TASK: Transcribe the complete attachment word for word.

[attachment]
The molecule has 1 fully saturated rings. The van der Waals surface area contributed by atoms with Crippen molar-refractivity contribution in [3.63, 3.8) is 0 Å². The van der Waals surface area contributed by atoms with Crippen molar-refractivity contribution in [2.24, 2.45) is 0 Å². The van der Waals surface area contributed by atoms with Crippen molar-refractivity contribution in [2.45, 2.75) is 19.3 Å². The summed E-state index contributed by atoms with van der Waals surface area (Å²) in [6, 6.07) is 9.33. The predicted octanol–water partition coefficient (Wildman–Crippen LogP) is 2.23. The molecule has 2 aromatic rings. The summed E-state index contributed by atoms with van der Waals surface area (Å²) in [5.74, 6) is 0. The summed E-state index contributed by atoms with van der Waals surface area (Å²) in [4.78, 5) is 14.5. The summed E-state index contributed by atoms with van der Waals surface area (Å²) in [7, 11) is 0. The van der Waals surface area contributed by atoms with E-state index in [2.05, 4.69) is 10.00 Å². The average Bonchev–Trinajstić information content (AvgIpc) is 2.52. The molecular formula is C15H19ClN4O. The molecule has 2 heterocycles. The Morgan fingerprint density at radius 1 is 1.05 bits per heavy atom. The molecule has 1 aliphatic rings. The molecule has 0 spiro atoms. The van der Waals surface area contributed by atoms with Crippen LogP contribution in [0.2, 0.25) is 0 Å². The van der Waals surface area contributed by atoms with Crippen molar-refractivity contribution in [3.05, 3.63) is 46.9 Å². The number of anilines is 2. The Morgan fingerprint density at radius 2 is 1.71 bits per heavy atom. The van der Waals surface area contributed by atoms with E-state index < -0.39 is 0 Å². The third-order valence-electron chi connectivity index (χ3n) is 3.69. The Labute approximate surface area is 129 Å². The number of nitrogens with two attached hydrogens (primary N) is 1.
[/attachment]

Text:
The molecule has 1 fully saturated rings. The van der Waals surface area contributed by atoms with Crippen molar-refractivity contribution in [3.63, 3.8) is 0 Å². The van der Waals surface area contributed by atoms with Crippen molar-refractivity contribution in [2.24, 2.45) is 0 Å². The van der Waals surface area contributed by atoms with Crippen molar-refractivity contribution in [2.45, 2.75) is 19.3 Å². The summed E-state index contributed by atoms with van der Waals surface area (Å²) in [6, 6.07) is 9.33. The predicted octanol–water partition coefficient (Wildman–Crippen LogP) is 2.23. The molecule has 2 aromatic rings. The summed E-state index contributed by atoms with van der Waals surface area (Å²) in [5.74, 6) is 0. The summed E-state index contributed by atoms with van der Waals surface area (Å²) in [4.78, 5) is 14.5. The summed E-state index contributed by atoms with van der Waals surface area (Å²) in [7, 11) is 0. The van der Waals surface area contributed by atoms with E-state index in [2.05, 4.69) is 10.00 Å². The average Bonchev–Trinajstić information content (AvgIpc) is 2.52. The molecular formula is C15H19ClN4O. The molecule has 2 heterocycles. The Morgan fingerprint density at radius 1 is 1.05 bits per heavy atom. The molecule has 1 aliphatic rings. The molecule has 0 spiro atoms. The van der Waals surface area contributed by atoms with Crippen LogP contribution in [0.2, 0.25) is 0 Å². The van der Waals surface area contributed by atoms with Crippen molar-refractivity contribution in [3.05, 3.63) is 46.9 Å². The number of anilines is 2. The Morgan fingerprint density at radius 2 is 1.71 bits per heavy atom. The van der Waals surface area contributed by atoms with E-state index < -0.39 is 0 Å². The third-order valence-electron chi connectivity index (χ3n) is 3.69. The Labute approximate surface area is 129 Å². The number of nitrogens with two attached hydrogens (primary N) is 1.